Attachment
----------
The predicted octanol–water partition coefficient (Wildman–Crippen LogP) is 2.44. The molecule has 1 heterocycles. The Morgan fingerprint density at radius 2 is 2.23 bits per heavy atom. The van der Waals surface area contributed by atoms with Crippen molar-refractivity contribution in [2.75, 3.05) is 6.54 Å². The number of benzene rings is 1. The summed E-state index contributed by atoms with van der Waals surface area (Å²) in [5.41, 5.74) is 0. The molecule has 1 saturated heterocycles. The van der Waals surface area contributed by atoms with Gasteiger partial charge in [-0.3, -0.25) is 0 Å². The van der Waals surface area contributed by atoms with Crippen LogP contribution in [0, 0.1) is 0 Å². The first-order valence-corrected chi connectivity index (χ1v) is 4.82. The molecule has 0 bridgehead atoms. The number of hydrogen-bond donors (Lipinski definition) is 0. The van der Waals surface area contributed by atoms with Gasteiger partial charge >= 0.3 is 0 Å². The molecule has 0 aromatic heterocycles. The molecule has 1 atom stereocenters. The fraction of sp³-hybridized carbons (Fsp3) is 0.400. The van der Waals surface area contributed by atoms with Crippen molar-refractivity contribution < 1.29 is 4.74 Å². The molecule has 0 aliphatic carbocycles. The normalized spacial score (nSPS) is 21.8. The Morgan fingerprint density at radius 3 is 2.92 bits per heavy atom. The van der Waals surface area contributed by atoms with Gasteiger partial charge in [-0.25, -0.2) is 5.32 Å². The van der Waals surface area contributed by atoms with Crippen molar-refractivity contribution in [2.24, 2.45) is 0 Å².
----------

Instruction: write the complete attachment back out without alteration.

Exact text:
The predicted octanol–water partition coefficient (Wildman–Crippen LogP) is 2.44. The molecule has 1 heterocycles. The Morgan fingerprint density at radius 2 is 2.23 bits per heavy atom. The van der Waals surface area contributed by atoms with Crippen molar-refractivity contribution in [2.75, 3.05) is 6.54 Å². The number of benzene rings is 1. The summed E-state index contributed by atoms with van der Waals surface area (Å²) in [5.41, 5.74) is 0. The molecule has 1 saturated heterocycles. The van der Waals surface area contributed by atoms with Gasteiger partial charge in [-0.3, -0.25) is 0 Å². The van der Waals surface area contributed by atoms with Crippen LogP contribution in [0, 0.1) is 0 Å². The first-order valence-corrected chi connectivity index (χ1v) is 4.82. The molecule has 0 bridgehead atoms. The number of hydrogen-bond donors (Lipinski definition) is 0. The van der Waals surface area contributed by atoms with Gasteiger partial charge >= 0.3 is 0 Å². The molecule has 0 aromatic heterocycles. The molecule has 1 atom stereocenters. The fraction of sp³-hybridized carbons (Fsp3) is 0.400. The van der Waals surface area contributed by atoms with Crippen molar-refractivity contribution < 1.29 is 4.74 Å². The molecule has 0 aliphatic carbocycles. The normalized spacial score (nSPS) is 21.8. The Morgan fingerprint density at radius 3 is 2.92 bits per heavy atom. The van der Waals surface area contributed by atoms with Gasteiger partial charge in [-0.25, -0.2) is 5.32 Å². The van der Waals surface area contributed by atoms with Crippen molar-refractivity contribution in [2.24, 2.45) is 0 Å².